Much of my work in the last twelve months or so has been focused on a broad definition of user experience. By this I mean the more useful and perhaps difficult definition offered by the Nieslen Norman group. It runs thus:
User experience ” encompasses all aspects of the end-user’s interaction with the company, its services, and its products.”
I am not an interface designer (as any of you with even a passing acquaintance with me will testify). My efforts have been applied to more strategic questions around user experience: what is this thing for? Does anyone need it or feel motivated to use it? If so, can they find it? And so on…These are the broader themes of a genuinely useful experience.
In amongst this work has been the attempt to encourage folks to make their products and content predictable. In a digital context, predictable is good. It equates to ‘easy to use’ (and therefore, not annoying). It means that a system or a service is easy to understand and easy to learn. We can get used to it quickly.
In web and mobile terms, predictability requires using interface and design conventions. (Like predictable, conventional is a compliment as well). These conventions in include:
- The back button
- Uniform presentation of links
- The hamburger menu device
- Consistent navigation and menu options
- Clicking, swiping and pressing behaviours
- Opening and closing windows
- And many more….
Essentially, the advice tends to state that you can earn the right to delight your users if you treat them predictably first. Or, surprise them with care, perhaps. (Learning folks can often fall into the trap of trying to delight and engage users before the predictable foundations are in place. eLearning often falls into this trap).
Over the summer I ran a workshop on UX for a group of developers and designers who are making VR applications. This was a fascinating journey. Those conventions and the solid ground of predictability are not yet present. The conventions have yet to emerge. Tricky times for designers trying translate creative ideas into a usable VR package.
Marco Faccini and I discussed this problem at some length at Learning Live (do ask him, he knows more about it than I do). How best to guide a user through a VR experience? There is the equipment to consider, the selection of the application on the platform, opening, starting, orientation, interface isntructions…All this before the user gets into your carefully designed experience. The user can be tired out by this complexity, expending thinking energy on how to do stuff as well as what to do and what happened as a result.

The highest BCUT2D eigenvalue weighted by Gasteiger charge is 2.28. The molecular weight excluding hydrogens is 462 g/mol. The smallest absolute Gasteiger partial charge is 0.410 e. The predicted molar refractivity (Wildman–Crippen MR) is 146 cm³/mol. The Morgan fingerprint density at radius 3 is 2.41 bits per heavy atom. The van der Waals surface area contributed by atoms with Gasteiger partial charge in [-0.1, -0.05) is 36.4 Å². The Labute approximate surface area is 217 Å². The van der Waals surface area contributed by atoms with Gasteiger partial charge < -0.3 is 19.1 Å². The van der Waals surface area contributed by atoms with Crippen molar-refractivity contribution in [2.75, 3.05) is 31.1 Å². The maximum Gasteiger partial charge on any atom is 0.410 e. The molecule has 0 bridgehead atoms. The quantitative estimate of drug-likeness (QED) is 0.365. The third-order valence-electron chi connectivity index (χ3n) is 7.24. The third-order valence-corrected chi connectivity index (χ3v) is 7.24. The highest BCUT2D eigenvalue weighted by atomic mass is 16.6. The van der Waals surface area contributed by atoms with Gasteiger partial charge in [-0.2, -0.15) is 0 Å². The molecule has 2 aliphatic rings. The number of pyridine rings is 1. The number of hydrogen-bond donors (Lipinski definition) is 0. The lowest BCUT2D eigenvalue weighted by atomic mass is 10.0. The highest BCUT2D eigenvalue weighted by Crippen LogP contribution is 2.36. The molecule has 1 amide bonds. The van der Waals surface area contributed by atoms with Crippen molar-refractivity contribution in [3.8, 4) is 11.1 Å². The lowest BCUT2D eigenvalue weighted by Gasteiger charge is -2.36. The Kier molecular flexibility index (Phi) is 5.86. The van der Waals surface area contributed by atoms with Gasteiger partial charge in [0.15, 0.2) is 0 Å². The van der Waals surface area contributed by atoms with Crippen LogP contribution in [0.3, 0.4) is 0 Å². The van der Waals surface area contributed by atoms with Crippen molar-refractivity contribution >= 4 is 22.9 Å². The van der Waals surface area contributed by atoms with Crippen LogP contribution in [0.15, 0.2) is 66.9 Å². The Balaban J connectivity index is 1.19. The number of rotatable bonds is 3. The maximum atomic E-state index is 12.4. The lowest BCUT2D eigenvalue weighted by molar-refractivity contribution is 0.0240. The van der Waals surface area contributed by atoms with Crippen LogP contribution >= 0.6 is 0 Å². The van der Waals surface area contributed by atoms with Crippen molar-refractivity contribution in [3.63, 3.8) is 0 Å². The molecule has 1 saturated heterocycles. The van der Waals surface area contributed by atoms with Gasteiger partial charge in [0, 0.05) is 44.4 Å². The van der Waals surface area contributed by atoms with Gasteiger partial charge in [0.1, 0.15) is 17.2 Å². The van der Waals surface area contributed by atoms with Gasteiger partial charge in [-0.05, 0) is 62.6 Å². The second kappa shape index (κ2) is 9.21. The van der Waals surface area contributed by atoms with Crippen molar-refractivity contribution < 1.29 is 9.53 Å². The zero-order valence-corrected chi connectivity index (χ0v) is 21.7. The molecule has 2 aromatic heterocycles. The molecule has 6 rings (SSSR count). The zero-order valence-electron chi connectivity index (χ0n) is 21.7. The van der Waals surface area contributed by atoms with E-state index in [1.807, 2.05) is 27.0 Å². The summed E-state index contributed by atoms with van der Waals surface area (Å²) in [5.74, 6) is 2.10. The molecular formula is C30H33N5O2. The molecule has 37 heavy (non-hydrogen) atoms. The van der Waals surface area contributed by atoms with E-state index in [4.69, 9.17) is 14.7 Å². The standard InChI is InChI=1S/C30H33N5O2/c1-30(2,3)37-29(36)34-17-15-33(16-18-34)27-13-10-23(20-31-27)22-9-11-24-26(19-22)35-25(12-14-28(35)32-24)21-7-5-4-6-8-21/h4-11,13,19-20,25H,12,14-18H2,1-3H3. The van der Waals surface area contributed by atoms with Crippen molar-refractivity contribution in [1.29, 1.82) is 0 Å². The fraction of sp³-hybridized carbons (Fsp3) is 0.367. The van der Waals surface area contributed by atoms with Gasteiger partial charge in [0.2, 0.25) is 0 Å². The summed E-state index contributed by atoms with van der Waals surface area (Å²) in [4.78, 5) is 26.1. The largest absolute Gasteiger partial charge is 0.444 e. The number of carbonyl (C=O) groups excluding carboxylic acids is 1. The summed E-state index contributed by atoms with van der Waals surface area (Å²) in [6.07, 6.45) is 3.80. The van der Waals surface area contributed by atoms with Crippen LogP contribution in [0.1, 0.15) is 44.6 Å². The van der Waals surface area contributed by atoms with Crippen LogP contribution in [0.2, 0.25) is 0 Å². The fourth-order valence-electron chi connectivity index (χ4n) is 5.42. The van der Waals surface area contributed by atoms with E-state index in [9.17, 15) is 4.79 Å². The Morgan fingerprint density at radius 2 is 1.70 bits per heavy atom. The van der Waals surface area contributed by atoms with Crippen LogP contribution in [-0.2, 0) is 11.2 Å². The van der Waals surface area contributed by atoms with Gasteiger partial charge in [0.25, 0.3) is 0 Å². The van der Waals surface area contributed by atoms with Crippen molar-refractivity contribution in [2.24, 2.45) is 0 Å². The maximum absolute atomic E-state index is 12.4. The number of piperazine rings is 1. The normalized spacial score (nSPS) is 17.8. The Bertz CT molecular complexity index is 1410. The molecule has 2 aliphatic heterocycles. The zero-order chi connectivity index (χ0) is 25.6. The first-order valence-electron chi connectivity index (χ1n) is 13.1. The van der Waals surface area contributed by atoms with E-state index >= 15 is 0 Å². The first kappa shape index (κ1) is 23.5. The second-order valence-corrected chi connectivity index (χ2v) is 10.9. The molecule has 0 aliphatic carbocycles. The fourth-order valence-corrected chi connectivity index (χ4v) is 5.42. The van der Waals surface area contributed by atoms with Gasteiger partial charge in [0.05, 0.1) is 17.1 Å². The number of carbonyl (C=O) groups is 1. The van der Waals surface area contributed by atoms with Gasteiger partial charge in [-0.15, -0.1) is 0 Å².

Much VR needs to be explained before it is used. This can lapse back into the territory of needing to teach a user how to use a learning experience. “Tap the button on the side of the headset”, “focus the cross on the start logo” etc… (learning folks may well like this trip back to the future, I fear). Unpredictability carries a price for developers and an overhead of effort for users.
There are gaming conventions out there which many developers rely on to establish familiarity in VR applications. How many regular PC/console games are there in a corporate context though? Enough to be confident that those techniques will stick? prehaps there is data available to support these decisions.
There is a further commercial implication of VR in a workplace setting. Many customers will need educating about the technology and how it can best be used. In this territory, familiarity for a customer may be the dreaded “course” which is a very weak metaphor for good VR (IMHO). A game is a good metaphor, of course, but good gaming experiences are costly and not easy to achieve. I would be even less confident that a customer will be able to accurately represent the response and needs of their colleagues in a VR environment. Stakeholders find it hard enough to reflect real user needs for a web page.
There is no substitute for trying things out and learning about VR from, erm, real experience. This can make for a complicated sales process though, on the agency side.
I am confident about the utility of VR as an option in the digital learning mix. It’s time is coming I am sure. One herald of the time arriving will be that it feels predictable as well as exciting.